Teresa Lanceta, the nomads and the expanded rhombus

The square fixes, the rhombus expands, they are two geometric figures but they say a lot when they are used as an artistic expression, for example, in fabrics; they are two figures that are speaking of a way of understanding space, of moving in it and inhabiting it, the rhombus extends and that is why settled populations do not usually use it, they prefer the grid.

NewsEditor
NewsEditor
09 July 2022 Saturday 06:04
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Teresa Lanceta, the nomads and the expanded rhombus

The square fixes, the rhombus expands, they are two geometric figures but they say a lot when they are used as an artistic expression, for example, in fabrics; they are two figures that are speaking of a way of understanding space, of moving in it and inhabiting it, the rhombus extends and that is why settled populations do not usually use it, they prefer the grid. The rhombuses are from Morocco and have a prominent role in the work of Teresa Lanceta, for this reason, because they are nomads and because they come out in a “very natural way, you don't have to be thinking about how you pick up one thread or another”. There is much more to a tapestry than we think we see, and Lanceta explains it in one of the Macba rooms that are hosting his exhibition Weaving as Open Source , an exhibition through which a young and fresh audience circulates tirelessly, spurred on by a vitalist production that has overcome the debate between art and craft.

Teresa Lanceta talks about meshes and motifs in a room that is a tribute to the weavers of the Middle Atlas, and in which her fabrics and others of those anonymous women, always present, hang, something important for a creator who works on co-authored projects. The Barcelona artist has visited the Middle Atlas for three decades, interested in traditional processes since she chose weaving as a means of expression; It was the 1970s and Lanceta became a creative countercurrent from the university, textile art was not considered as such, and even less the one practiced by Lanceta, if at least it had been about installations or performances, but her thing was to weave without other considerations, and so she continued weaving, her works were liked, they were sold, although later the galleries did not dare to exhibit them.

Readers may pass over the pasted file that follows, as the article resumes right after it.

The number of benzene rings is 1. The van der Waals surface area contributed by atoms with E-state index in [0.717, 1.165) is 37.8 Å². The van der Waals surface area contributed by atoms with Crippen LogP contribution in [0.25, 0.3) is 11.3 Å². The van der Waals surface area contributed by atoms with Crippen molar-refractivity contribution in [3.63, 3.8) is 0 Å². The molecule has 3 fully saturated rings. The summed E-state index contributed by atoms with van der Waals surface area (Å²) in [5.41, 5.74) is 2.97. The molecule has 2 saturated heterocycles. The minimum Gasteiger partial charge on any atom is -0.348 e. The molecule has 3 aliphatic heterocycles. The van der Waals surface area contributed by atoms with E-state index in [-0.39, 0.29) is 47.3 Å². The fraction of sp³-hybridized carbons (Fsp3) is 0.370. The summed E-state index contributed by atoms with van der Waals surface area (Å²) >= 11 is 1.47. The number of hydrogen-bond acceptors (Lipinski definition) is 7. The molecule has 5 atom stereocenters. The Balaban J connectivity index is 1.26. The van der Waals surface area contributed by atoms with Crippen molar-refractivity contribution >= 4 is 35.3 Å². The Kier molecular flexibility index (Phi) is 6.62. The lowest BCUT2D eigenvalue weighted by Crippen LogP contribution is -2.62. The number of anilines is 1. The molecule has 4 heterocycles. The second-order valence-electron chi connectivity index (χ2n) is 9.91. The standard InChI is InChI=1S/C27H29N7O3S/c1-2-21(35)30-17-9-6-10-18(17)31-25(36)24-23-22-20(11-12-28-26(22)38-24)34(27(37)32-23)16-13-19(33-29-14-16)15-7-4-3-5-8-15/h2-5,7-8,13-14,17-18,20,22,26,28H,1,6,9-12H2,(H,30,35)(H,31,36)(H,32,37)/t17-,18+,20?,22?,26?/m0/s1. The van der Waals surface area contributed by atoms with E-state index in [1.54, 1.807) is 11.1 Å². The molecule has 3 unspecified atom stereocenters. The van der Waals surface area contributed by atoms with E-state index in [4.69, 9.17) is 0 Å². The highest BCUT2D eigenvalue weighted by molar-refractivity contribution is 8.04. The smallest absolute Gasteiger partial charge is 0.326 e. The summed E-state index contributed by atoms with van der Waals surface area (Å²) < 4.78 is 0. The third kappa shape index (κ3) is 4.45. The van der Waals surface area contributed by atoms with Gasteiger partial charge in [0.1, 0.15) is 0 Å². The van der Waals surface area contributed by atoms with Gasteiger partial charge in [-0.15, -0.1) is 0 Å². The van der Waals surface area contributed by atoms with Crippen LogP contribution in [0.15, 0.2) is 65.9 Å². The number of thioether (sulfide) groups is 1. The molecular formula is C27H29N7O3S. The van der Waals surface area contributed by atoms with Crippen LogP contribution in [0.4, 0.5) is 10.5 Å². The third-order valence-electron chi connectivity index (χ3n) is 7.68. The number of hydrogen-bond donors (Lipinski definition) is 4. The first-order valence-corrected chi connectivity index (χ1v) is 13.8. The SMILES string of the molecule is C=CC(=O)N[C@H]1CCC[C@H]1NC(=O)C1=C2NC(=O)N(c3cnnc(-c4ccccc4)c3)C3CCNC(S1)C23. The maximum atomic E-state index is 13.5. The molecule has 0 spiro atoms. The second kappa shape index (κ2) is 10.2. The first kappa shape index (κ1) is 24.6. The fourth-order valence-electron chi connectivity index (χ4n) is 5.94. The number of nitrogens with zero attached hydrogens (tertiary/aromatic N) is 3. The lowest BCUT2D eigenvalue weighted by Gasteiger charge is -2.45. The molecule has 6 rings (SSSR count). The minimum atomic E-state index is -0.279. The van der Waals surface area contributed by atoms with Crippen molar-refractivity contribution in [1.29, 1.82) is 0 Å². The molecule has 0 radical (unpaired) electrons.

Then yes, the samples arrived, at the Tèxtil museum on Montcada street in Barcelona, ​​the first, then there have been more at the institution, one every ten years, also at the Reina Sofía, now this anthology at the Macba that brings together fifty years of work in the best possible place, in the neighborhood where he lived for so many years and where he continues to work on projects such as the one he has carried out with Nicolás Malevé, the museum itself and with the students and teachers of the IES Miquel Tarradell on Los trades of the Raval.

El Raval, with its labyrinthine streets full of life through which it would seem that we are walking in another of the exhibition rooms, the one that houses a series of fabrics that hang as if they were streets made expressly for the exhibition between 2019 and 2020 in Alicante, where Lanceta has his workshop. Triangles sewn in the manner of the patches with which fabrics were used before everything was left over, worked on the front and back, because as the creator explains, there are things that are hidden from view that are important, a lot of red, the of the vitality of a neighborhood where successive waves of immigrants follow one another, young and full of life, also black, the color of wisdom, that shade we look for when we want to see something without being dazzled by the sun, pieces that bear names such as Jerusalem, 8, or Plaça Reial, 13, where their different addresses were located.

A universal act, that of weaving, present in all cultures, practiced by women, forged in domesticity. Perhaps that is why it has taken so long to be recognized. Middle Atlas weavers collect the knowledge of other generations and pass it on to the next, and there, in the 1980s, Teresa Lanceta discovered the act of weaving as a binary and open code at the same time. Like the rhombuses and their unlimited expansion.

Theresa Lancet. Weave as open source

Curators: Nuria Enguita and Laura Vallés Vílchez. Macba. Barcelona. www.macba.cat. until September 11. In autumn it can be seen at the IVAM in Valencia

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